By Cordes Simpson

Everyone has a story. What’s yours? What do you tell others? How do you describe yourself? Do you say that you are the kind of person who wants the best of everything because you had a terrible childhood? How about telling friends that you are very competitive because you grew up with seven brothers? Or maybe because you grew up with seven brothers you got very little attention or notice because you were the good kid.

Now think about why you tell that particular story. What is it that you want others to know about you? Your stories about past tragic relationships let others know that you’ve been hurt several times, so please do not hurt you again — and that you may have trouble with commitment and trust. Perhaps you tell stories about overcoming the odds and making great achievements. These stories can let others know that you have perseverance, courage and confidence. Some stories people tell are an attempt to prevent others from making you angry or to apologize in advance if you come across as too aggressive or are easily misunderstood.

Have you ever heard someone say, “Well, I just tell it like it is. I am not going to sugarcoat anything. I am brutally honest and don't pull any punches. What you see is what you get, I am not hiding anything. So if I hurt your feelings that’s tough.” A member of one of my therapy groups introduced himself that way. Another member responded that it sounded like a personal problem and that he might need to work on it. She continued to let him know that he was in the right place and that they would all help him by calling him on it so that he could have more friends. The angle with those types of “warning” stories is they usually are attempts to cover up awkward social skills and insecurity.

Sometimes people make up stories that they have had a normal childhood with a loving, unified family when truthfully it was just the opposite. When this occurs, people are trying to avoid judgment, pity or a perceived weakness. Maybe the story is about how popular you were in high school when you weren’t, so that people will want to be with you; or you were popular and you say that you weren’t so that people won’t expect too much from you and you can escape pressure and stress.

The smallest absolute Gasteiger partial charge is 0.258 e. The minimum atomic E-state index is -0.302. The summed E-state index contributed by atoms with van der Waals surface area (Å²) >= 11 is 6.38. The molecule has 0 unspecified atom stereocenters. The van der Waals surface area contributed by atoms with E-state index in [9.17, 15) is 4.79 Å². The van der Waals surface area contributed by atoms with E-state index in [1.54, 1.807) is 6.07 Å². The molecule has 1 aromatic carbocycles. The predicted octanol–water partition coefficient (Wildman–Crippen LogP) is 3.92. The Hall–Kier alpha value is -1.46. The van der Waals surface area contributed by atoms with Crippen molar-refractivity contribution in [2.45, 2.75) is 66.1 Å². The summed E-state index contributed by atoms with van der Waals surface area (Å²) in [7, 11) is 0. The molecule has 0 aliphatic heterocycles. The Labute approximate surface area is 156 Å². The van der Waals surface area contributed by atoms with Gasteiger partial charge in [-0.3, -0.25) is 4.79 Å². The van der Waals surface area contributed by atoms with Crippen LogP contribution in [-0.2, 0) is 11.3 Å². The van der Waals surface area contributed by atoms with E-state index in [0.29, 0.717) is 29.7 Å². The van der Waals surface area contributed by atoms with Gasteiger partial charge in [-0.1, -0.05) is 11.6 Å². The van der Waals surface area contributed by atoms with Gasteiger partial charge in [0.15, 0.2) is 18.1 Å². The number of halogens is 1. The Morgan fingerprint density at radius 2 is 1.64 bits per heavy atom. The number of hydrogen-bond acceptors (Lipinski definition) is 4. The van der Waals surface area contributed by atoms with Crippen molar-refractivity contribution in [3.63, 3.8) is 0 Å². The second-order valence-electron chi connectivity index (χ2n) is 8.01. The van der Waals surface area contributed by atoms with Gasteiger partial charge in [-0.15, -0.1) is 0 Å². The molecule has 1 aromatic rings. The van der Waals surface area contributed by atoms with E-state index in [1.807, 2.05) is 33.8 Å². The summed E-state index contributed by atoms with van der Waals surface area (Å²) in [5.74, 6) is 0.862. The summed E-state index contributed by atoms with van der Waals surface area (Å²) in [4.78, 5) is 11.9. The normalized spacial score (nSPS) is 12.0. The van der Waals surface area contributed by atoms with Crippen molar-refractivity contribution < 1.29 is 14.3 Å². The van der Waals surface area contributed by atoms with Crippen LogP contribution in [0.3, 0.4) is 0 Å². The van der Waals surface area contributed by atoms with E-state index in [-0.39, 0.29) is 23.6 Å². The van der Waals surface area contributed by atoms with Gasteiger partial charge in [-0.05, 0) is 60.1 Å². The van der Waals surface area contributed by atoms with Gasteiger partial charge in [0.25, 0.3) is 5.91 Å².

Do you sometimes worry that your “cover” story will be blown? What if you were to give up or adapt your story so that you could live more genuinely? What would it be like if you let go of the negative stories, just packed them up along with the old, outgrown clothes, toys and pictures? You aren’t pretending that events didn’t happen or that they didn’t shape who you are. Instead you are just closing that chapter, putting the book on the shelf or sticking that box in the attic. You have already been there and done that. Next! Now is the time to live the next chapter of your life and, guess what, you get to write it.

Martha Beck, one of my favorite life coaches, says, “The past doesn’t exist except as a memory, a mental story and though past events aren’t changeable, your stories about them are. You can act now to transform the way you tell the story of your past, ultimately making it a stalwart protector of your future.”

In the next article, we will continue this discussion by looking not only at what are secret stories and silent stories, but also how to make the transformation to new inspirational and uplifting stories that you create to be part of your reality.          

Cordes Simpson, MAT, MA is a licensed professional counselor in private practice in Charleston. She uses primarily CBT and EMDR to help people manage mental illness, trauma and substance abuse. She also mentors people interested in re-focusing their lives. To contact Cordes, please e-mail her at This email address is being protected from spambots. You need JavaScript enabled to view it..

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The Meeting Street Inn

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